The Shark Tank Effect: This Entrepreneur 'Felt' the Power of the Show

Tomer Alpert dishes on his experience pitching his startup on the popular TV show.

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By Andrew Medal

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Tomer Alpert

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Tomer Alpert, co-founder and CEO of Felt, had the opportunity to be on the season finale of Shark Tank last year.

I used to enjoy the show for its entertainment, but was always curious about what happens behind the scenes. Alpert is a member of my Facebook entrepreneur group, so I asked him some questions about his experience.

What's the most important tip you learned about actually getting on Shark Tank?

Alpert answered with "make good television."

"Between my first audition in 2013 and my third in 2015, I figured out a very, very important lesson: I had to make good television," he says. "My first attempts to get on the show were focused on showcasing our product. We thought it was enough to get us on the show, but it wasn't. And that's because our product isn't entertaining. It alone doesn't make good TV. I found a way to tell the story of why our customers need our product in a funny way which showcased my personality. It highlighted the fact that I wasn't scared to have fun, and the producers ate it up!"

Related: Shark Tank Star Robert Herjavec's Simple Tip for Boosting Productivity

Lesson: Use storytelling to shape your brand. Storytelling is an important key to creating a loyal following for your company, personal brand or product. Plus, storytelling also gets you on Shark Tank apparently.

What happens if you don't get onto Shark Tank?

Alpert says to make sure you have a plan B.

"After we found out we were going on the show I found myself getting hyper-focused on all the what-ifs: the outcome, the impact it would have, the impact it wouldn't have, what my friends would say, what they wouldn't say, all the press we'd get, all the press we wouldn't get, you get my point," he says. "The problem is, you can't control much of any of this. What I learned was to go back and focus on our business. We continued to build relationships with other investors, kept knocking on doors and definitely kept improving our product."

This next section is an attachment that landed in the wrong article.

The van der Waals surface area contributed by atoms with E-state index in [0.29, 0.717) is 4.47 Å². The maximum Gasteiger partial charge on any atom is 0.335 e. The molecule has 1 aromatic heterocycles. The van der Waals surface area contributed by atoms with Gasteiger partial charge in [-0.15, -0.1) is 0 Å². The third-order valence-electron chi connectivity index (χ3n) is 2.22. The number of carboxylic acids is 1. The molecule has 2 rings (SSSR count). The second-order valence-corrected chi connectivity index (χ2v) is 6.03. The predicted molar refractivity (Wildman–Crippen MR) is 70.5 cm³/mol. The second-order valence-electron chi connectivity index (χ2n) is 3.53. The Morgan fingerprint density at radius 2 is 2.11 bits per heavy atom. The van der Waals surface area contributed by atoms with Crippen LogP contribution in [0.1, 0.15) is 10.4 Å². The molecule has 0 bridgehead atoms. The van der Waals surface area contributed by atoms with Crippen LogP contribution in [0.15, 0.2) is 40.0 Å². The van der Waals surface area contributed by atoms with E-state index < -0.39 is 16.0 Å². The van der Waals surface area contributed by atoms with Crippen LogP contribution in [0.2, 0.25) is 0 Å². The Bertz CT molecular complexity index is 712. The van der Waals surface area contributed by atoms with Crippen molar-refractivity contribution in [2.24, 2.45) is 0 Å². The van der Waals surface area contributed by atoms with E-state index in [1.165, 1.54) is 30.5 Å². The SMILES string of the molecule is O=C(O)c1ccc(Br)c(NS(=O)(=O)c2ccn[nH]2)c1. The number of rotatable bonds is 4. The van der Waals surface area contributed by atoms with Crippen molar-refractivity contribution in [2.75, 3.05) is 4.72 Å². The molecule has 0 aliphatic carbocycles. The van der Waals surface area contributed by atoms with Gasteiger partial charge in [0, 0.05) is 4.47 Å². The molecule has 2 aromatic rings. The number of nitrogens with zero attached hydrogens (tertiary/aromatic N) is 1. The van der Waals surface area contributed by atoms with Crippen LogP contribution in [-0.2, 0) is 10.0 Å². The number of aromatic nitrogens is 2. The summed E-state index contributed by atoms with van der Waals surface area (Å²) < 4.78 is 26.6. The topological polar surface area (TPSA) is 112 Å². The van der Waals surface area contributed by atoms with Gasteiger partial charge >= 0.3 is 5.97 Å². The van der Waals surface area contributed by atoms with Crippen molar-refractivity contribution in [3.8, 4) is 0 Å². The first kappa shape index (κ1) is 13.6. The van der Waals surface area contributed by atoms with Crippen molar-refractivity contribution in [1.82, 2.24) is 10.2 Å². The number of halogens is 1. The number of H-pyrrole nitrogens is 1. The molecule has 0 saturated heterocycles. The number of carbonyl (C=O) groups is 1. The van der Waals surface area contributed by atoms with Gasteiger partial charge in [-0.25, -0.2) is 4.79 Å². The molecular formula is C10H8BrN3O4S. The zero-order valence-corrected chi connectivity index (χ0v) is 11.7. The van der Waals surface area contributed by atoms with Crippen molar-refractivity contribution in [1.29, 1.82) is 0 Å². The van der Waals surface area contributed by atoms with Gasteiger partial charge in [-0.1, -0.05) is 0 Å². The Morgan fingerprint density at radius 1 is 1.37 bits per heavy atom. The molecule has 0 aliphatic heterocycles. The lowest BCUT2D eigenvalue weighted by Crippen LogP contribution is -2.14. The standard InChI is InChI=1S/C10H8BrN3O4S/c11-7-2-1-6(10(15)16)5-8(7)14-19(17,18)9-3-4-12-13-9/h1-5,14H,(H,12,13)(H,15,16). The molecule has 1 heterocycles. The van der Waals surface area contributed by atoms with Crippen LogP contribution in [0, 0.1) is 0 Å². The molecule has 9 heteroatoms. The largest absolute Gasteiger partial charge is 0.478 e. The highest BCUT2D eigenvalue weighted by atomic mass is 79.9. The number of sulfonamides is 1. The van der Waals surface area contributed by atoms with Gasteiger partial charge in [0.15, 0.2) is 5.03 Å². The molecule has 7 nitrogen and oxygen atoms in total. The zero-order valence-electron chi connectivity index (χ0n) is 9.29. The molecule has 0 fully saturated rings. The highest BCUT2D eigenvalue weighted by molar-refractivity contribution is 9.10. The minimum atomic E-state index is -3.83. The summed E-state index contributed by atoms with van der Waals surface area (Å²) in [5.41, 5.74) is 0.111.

Lesson: As entrepreneurs, we must be focused on bottom-line results that we can control. Our time must be optimized and focused on these type of activities. Activities include product improvements based on real user feedback, sales, refining company processes, systems, creating content, etc.

Related: How I Got To Pitch Mark Cuban My Business Idea Without Ever Going on 'Shark Tank'

What happens if you actually do get onto Shark Tank?

Alpert explained that the best part about Shark Tank is that it really does work.

"All of your hard work pays off. It's the most impactful thing you can do for your business," he says. "But that's no surprise. What is surprising is how it happens."

Here's what Alpert learned:

  • Traffic spikes happen. When the show aired Felt had more than 10,000 people in its app simultaneously.
  • Things don't happen overnight. Felt made 90 percent of total Shark Tank sales during the nine days after airing. Only 10 percent occurred during the first 24 hours.
  • Time zone matters. The show airs on the east coast first, then central, mountain and finally the west coast.
  • Airing on Shark Tank grew Felt's daily revenue by 10 to 20 times. It was huge. The company went from burning tens of thousands of dollars a month to making money.

Related: Lori Greiner Is the 'Shark' With a Heart

Lesson: Hard work pays off. Whether it's putting time and energy into media, customer validation, development or design, your hard work will pay off. The important point is to make sure you're putting hard work into the right activity.

I'm still not completely sold on Shark Tank for the investment value, but see the benefit of the high-level media exposure. What do you think?
Andrew Medal

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Entrepreneur & Angel Investor

Andrew Medal is the founder of The Paper Chase, which is a bi-weekly newsletter. He is an entrepreneur and angel investor.

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